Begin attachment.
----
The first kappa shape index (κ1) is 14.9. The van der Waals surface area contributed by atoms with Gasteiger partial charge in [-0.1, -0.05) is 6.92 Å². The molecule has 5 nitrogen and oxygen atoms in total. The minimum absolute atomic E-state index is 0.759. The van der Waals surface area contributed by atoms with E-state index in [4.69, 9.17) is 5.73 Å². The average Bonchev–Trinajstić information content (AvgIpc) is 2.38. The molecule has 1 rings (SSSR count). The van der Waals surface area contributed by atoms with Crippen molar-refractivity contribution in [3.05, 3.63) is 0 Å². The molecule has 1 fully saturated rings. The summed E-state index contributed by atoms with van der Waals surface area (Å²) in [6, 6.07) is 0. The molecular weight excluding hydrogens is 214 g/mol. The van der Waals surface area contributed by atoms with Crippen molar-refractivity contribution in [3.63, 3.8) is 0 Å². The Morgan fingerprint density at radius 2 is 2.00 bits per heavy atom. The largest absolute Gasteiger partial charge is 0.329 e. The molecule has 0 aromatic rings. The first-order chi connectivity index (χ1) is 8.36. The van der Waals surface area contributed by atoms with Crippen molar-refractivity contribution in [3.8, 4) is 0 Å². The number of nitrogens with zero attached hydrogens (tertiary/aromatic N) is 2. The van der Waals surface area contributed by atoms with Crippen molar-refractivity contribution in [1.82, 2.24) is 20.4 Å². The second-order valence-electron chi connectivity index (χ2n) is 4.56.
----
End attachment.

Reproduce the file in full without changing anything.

The first kappa shape index (κ1) is 14.9. The van der Waals surface area contributed by atoms with Gasteiger partial charge in [-0.1, -0.05) is 6.92 Å². The molecule has 5 nitrogen and oxygen atoms in total. The minimum absolute atomic E-state index is 0.759. The van der Waals surface area contributed by atoms with E-state index in [4.69, 9.17) is 5.73 Å². The average Bonchev–Trinajstić information content (AvgIpc) is 2.38. The molecule has 1 rings (SSSR count). The van der Waals surface area contributed by atoms with Crippen molar-refractivity contribution in [3.05, 3.63) is 0 Å². The molecule has 1 fully saturated rings. The summed E-state index contributed by atoms with van der Waals surface area (Å²) in [6, 6.07) is 0. The molecular weight excluding hydrogens is 214 g/mol. The van der Waals surface area contributed by atoms with Crippen molar-refractivity contribution in [3.63, 3.8) is 0 Å². The Morgan fingerprint density at radius 2 is 2.00 bits per heavy atom. The largest absolute Gasteiger partial charge is 0.329 e. The molecule has 0 aromatic rings. The first-order chi connectivity index (χ1) is 8.36. The van der Waals surface area contributed by atoms with Crippen molar-refractivity contribution in [3.8, 4) is 0 Å². The number of nitrogens with zero attached hydrogens (tertiary/aromatic N) is 2. The van der Waals surface area contributed by atoms with Crippen molar-refractivity contribution in [1.82, 2.24) is 20.4 Å². The second-order valence-electron chi connectivity index (χ2n) is 4.56.